When we reported on Lana Wilson v London Borough of Harrow  EWHC 1574 (QB) two weeks ago, we noted that another application for permission to appeal on the issue of the rule in LB of Hammersmith and Fulham v Monk  1 AC 478 was underway. And here it is. There is also an appeal on a dismissed public law defence, which raises a number of issues.
Briefly, Mr Howe and his then wife were joint secure tenants of Tower Hamlets. The property was transferred to Poplar Harca, at which point Mr & Mrs Howe became joint assured tenants. In May 2006, after the Howe’s separated, Mrs Howe applied as homeless to Tower Hamlets and then signed a ‘termination of tenancy’ form, so that she could be offered another property.
Poplar Harca (PH) have a common housing register and common allocation policy with Tower Hamlets. PH applied to the Council’s housing management panel for Mr Howe to be rehoused. He received four offers of accommodation, which he rejected as unsuitable. Only the fourth was in issue here. Mr H refused the fourth property because PH refused a to pay a moving allowance, payable to people downsizing from a larger property, although it waived rent arrears. PH then sought possession on the basis of the termination of the joint tenancy by Mrs H.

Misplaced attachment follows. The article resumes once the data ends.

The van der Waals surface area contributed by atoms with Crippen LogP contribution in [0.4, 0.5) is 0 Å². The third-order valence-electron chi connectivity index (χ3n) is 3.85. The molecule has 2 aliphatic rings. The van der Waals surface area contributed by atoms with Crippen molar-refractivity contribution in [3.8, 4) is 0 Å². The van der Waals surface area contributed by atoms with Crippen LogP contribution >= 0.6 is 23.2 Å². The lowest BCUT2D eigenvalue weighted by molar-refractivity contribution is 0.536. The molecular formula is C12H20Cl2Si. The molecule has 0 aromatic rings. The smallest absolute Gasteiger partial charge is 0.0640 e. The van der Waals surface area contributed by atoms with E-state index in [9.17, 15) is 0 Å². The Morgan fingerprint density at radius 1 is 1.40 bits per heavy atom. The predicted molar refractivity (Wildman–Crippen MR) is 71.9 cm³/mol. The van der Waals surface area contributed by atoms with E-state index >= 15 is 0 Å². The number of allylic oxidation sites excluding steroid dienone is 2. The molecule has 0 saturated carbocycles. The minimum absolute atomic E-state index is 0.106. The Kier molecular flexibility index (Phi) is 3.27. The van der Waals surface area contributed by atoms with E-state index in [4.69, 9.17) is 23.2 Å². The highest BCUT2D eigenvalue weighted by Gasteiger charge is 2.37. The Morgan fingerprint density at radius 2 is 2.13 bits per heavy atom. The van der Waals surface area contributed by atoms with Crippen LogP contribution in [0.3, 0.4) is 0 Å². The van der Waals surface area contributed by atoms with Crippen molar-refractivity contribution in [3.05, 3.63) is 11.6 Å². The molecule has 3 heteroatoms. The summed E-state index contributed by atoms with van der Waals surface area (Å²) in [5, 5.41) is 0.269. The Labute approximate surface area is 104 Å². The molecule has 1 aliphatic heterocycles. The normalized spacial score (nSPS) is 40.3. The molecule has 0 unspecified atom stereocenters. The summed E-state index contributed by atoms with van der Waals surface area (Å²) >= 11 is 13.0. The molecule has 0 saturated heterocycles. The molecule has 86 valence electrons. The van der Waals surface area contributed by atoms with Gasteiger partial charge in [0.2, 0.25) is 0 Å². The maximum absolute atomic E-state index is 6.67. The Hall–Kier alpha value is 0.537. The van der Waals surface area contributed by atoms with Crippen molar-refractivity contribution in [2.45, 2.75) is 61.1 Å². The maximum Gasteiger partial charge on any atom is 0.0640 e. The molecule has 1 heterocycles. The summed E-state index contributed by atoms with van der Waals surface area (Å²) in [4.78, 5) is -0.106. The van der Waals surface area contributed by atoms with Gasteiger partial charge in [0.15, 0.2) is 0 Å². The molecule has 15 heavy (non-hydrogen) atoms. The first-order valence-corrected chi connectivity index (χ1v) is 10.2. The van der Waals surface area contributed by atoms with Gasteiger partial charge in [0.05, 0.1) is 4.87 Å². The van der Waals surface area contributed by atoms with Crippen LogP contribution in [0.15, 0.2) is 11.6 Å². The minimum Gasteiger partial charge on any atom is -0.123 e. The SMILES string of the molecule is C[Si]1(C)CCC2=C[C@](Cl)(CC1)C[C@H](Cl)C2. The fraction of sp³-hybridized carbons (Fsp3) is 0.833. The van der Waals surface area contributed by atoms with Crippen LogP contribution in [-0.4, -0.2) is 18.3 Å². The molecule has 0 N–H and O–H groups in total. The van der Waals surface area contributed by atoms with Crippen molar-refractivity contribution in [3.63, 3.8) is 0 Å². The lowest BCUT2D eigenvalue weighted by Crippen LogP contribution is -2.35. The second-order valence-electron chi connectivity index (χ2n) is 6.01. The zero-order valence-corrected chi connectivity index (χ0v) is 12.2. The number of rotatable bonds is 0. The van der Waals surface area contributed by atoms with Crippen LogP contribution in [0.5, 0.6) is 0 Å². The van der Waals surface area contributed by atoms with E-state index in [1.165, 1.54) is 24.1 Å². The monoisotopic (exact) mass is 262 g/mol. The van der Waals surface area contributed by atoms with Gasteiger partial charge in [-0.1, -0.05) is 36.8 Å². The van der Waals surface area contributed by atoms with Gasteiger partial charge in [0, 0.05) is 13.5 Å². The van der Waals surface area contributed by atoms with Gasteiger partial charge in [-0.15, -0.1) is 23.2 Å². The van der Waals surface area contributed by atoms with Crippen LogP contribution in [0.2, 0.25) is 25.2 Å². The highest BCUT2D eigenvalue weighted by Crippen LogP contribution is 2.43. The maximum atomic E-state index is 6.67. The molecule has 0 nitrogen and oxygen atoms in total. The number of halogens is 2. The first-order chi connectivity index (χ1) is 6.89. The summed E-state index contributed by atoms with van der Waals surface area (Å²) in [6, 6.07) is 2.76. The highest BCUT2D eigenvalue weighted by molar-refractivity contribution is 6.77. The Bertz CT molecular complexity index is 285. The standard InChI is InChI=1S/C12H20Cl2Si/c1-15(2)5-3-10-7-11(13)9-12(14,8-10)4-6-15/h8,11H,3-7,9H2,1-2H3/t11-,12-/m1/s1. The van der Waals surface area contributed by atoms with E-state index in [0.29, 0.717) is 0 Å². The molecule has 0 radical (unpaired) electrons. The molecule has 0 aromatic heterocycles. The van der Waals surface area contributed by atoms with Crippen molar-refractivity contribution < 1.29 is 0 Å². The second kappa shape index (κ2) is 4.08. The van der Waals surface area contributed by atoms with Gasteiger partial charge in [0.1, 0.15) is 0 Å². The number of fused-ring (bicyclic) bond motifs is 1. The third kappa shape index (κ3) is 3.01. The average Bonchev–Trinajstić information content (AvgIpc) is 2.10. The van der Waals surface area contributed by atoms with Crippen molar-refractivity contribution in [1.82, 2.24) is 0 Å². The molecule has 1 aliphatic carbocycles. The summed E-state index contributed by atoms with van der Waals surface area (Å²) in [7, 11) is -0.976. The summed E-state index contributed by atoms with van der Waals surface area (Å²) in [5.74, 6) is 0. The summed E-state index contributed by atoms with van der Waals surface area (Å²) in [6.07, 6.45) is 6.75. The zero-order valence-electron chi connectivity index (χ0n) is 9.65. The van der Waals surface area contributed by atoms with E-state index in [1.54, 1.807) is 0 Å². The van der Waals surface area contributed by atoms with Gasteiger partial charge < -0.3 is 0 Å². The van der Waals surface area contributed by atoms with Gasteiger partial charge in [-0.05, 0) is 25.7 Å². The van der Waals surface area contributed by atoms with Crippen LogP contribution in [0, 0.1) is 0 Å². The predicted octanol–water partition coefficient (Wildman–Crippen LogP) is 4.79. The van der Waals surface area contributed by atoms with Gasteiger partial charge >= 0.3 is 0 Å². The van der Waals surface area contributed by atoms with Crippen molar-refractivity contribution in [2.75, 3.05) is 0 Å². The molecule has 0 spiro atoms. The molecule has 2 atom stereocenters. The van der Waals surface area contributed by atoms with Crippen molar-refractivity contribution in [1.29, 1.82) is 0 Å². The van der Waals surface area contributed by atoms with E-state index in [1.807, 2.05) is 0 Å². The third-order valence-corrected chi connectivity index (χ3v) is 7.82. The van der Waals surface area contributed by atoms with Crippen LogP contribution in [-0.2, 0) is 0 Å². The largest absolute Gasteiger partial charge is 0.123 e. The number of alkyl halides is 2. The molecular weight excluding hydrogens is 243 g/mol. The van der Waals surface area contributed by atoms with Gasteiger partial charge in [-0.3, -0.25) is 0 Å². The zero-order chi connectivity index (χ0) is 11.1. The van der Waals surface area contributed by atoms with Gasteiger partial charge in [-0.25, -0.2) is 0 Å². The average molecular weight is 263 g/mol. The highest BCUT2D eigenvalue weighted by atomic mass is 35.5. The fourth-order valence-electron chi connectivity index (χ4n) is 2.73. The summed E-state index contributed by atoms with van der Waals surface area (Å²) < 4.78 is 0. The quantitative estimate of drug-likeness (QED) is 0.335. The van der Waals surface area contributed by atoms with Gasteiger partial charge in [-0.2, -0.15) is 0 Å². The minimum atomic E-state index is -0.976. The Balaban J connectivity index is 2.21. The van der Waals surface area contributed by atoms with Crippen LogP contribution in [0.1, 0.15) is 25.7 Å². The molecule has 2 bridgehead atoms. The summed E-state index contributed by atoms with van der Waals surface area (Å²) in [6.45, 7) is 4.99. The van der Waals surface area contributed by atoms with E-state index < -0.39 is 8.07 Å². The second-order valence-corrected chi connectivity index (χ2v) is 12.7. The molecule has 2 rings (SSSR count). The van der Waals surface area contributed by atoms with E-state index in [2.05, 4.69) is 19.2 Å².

At first instance Mr H argued the incompatibility of the rule in Monk with Art 8 and a public law defence. Both were dismissed. Mr H sought permission to appeal to the High Court.
i) Monk and Incompatibility.
The argument advanced by Mr H on incompatibility was broadly similar to that in Wilson. However, Mr H also argued the recent run of ECtHR case law (Cosi v Croatia Application 28261/06, Paulic v Croatia Application 3572/06 [links to our reports]) and that this marked a move beyond the House of Lords decision in Harrow LBC v Qazi (2004) 1 AC 983, such that it was seriously arguable that the rule was incompatible despite Qazi.
This, frankly, didn’t get any further that Wilson had. Mrs Justice Rafferty noted the Croatian cases, and the observation of Cranston J in Coombes v Waltham Forest LBC  EWHC 666 Admin that